Social media is at center of many real estate agents’ marketing plans, whether it’s creating business pages on Facebook, innovative listing videos on Instagram or snazzy behind-the-scenes videos on Tik-Tok.
However, as with most things in life, social media platforms are in a constant state of flux as features are introduced and discontinued, and algorithms are updated to reflect a platform’s goals.
Following in the footsteps of its parent company, Facebook, Instagram will begin beta testing removing like counts from U.S. users’ posts starting Monday.
“Heads up! We’ve been testing making likes private on Instagram in a number of countries this year,” Instagram head Adam Mosseri tweeted on Nov. 8. “We’re expanding those tests to include a small portion of people in the U.S. next week. Looking forward to the feedback!”
Before tweeting about it, Mosseri explained the update during a panel at Wired’s WIRED25` conference in San Francisco.
“It’s about young people,” he said, according to a conference recap by Wired. “The idea is to try to ‘depressurize’ Instagram, make it less of a competition, and give people more space to focus on connecting with people that they love, things that inspire them.”
“It means we’re going to put a 15-year-old kid’s interests before a public speaker’s interest,” Mosseri added. “When we look at the world of public content, we’re going to put people in that world before organizations and corporations.”
Instagram first began testing the feature in April, starting with users in Canada, Australia, Brazil, Ireland, Italy, Japan and New Zealand. Business owners and influencers quickly snapped back, saying ‘likes’ and other engagement metrics, such as views, were crucial to their business’ success.
“I really think that likes are just part of the platform,” Canadian influencer Jess Grossman told Business Insider shortly after the change. “What can I do? It’s a platform I’m using for free.”
Mike Bassily, another Canadian influencer, said: “It’s not as bad as people think. I’ve had to deal with this since May. It sucked at first, but I got used to it.”
But Bassily added that while he’s been able to retain his current audience, he has had a hard time attracting new followers, which bring more likes. Instagram said the algorithm now skews toward showing content from profiles you have an established “relationship” with, which could explain Bassily’s experience.
Social Media Today on Friday published the results of a HypeAuditor report that seem to back up what Bassily said.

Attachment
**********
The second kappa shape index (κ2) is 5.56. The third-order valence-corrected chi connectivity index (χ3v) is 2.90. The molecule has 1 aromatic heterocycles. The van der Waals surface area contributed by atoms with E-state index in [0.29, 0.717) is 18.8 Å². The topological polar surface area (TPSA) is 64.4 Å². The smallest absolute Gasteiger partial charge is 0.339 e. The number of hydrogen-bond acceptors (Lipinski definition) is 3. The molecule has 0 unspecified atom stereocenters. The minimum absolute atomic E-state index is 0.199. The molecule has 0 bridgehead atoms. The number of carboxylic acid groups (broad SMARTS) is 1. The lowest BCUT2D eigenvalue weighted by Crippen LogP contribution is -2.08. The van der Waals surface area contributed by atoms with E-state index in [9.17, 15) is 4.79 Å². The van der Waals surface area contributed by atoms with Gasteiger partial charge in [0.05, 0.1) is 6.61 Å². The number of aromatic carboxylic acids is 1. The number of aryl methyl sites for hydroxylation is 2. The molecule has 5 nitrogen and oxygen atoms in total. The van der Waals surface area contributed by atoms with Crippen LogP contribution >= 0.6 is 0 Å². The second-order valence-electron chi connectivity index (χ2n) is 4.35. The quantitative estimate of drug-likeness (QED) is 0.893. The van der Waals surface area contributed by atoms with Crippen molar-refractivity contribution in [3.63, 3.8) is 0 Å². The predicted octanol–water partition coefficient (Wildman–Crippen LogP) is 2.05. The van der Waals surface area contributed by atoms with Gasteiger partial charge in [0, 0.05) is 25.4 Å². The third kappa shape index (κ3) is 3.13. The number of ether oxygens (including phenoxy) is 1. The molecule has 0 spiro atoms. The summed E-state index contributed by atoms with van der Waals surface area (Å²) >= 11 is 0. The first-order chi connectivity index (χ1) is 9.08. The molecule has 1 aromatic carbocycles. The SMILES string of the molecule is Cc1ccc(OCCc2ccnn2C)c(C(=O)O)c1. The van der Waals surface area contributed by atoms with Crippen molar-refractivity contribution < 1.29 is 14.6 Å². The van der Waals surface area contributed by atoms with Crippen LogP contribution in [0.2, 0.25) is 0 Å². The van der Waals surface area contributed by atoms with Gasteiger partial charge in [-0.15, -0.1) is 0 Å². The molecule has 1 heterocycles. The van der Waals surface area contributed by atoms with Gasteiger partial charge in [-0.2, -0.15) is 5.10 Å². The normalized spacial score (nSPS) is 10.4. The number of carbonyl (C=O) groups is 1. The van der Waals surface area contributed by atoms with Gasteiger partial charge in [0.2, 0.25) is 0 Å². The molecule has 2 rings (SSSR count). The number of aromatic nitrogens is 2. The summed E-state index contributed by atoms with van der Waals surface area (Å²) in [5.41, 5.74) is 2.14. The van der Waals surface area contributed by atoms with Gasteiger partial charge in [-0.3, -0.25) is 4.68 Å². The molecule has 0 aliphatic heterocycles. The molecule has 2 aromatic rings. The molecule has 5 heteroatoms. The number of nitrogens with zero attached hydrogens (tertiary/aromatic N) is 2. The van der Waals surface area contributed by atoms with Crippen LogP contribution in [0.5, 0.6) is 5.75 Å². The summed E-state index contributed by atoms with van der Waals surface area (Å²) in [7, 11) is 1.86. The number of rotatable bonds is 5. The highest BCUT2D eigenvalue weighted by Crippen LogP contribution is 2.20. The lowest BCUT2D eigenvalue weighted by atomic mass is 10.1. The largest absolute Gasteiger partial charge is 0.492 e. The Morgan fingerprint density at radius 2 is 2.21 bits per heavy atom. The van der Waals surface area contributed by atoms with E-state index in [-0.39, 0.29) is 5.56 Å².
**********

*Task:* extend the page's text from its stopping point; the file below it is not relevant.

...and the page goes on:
In an analysis of its 154,000 influencers in Instagram’s initial test markets, influencer marketing platform HypeAuditor found that removing likes negatively impacted the average number of likes their clients received on any given post.
Influencers at all levels, whether they had 5,000 followers or 1 million, experienced a decline in the average amount of likes they received. However, influencers in Japan seemed to be the least impacted by the change — influencers with 1,000 to 5,000 followers and influencers with 100,000 to 1 million followers both experienced a nearly 7 percent increase in average likes after the testing began.
Although Instagram said the removal of likes is to improve users’ mental health, some social media experts said the real motivation comes down to one thing: money.
“It’s going to make the platform more challenging,” Hello Social managing director Max Doyle told SmartCompany in July. “You’ll have to invest more money, in a nutshell.”
What does this mean for real estate agents who use Instagram to market listings and build brand awareness? They might have to up their Instagram marketing budget.
According to Inman’s comprehensive social media guide published in 2018, Instagram was the second-most important platform for agents — but it cost them nothing. More than 50 percent of agents spent $0 to push Instagram content.
However, social media expert and Curaytor co-founder Chris Smith said agents don’t need to fret about algorithm changes or spending exorbitant amounts of money on advertising.
Instead, they need to focus on posting quality content consistently, especially on IGTV, where views have skyrocketed by as much as 1000 percent.
Although engagement totals, such as likes and views, won’t be visible to your audience, they’ll still be available on the backend. Smith suggests paying attention to those metrics and simply keep sharing what works.